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Playing Mind Games

This is also one of my favorite books, with another wonderful cover by Zolumio (also artist for 101 Philosophy Problems edition 3 and 101 Ethical Dilemmas Edition 2) , and although it didn't have quite the impact of the 101s, it does nonetheless have a very enthusiastic and dare I say, select following across numerous international editions. Indeed, it was translated into French (the French are very picky about ‘their’ philosophy books) and featured on their much-admired station, France Culture. (French speakers can enjoy the show here. )

The point about Mind Games, and hey, does the title give a clue or does it just sound like the Joh Lennon song? is that it is about how the mind works, and this is a very interesting area and particularly so when approached non-technically and with a philosophical spirit of openness to ‘possibilities’.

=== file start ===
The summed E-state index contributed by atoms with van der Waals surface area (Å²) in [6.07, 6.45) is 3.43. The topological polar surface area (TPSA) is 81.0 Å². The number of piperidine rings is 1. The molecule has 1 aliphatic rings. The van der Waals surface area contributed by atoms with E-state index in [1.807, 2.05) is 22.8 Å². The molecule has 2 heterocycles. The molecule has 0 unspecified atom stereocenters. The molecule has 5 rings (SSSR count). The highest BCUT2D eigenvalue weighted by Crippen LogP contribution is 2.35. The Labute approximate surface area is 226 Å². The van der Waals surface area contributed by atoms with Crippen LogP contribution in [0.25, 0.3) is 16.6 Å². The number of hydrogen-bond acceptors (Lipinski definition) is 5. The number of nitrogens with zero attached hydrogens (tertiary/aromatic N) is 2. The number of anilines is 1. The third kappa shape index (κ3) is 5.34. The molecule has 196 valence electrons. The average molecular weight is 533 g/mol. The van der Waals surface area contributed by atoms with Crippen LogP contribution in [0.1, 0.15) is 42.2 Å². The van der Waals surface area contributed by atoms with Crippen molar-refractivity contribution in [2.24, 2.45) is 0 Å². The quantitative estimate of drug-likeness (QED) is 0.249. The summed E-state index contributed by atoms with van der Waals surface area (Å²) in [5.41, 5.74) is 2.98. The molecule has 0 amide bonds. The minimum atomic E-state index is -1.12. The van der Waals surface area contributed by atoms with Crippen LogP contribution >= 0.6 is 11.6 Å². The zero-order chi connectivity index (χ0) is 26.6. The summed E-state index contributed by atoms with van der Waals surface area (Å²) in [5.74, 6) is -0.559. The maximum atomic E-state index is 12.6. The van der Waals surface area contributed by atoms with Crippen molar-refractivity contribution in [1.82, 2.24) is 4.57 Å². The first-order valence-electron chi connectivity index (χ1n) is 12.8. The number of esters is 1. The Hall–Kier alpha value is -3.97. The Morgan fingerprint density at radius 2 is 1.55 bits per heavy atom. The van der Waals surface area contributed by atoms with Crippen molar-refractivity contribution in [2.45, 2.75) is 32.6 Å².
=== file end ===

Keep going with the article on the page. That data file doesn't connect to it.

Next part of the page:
This is thus, philosophy but with a very different set of experts along with some of the usual philosophical names. There's Freud and Jean Piaget, but also Descartes and Daniel Dennett. There's Jung and Seymour Papert and William Molyneux alongside Locke and Loehr. Who he? But Franklin Loehr. This is the investigator who conducted experiments with plants to see if prayer could make them grow better. Did they? ‘Get the book’ as GoogleBooks likes to say... No, I'll let you have this one:
One experiment involved planting 46 corn kernels in a large seed tray, half on one side, half on the other. The corn kernels on the left side were then prayed over for every day for a week. At the end of that time, as the experimenter reported ‘sixteen sturdy little seedlings greeted us on the positive side’. On the negative side? ‘There was but one.’
And that no doubt was probably on the boundary, but this important detail is not recorded.

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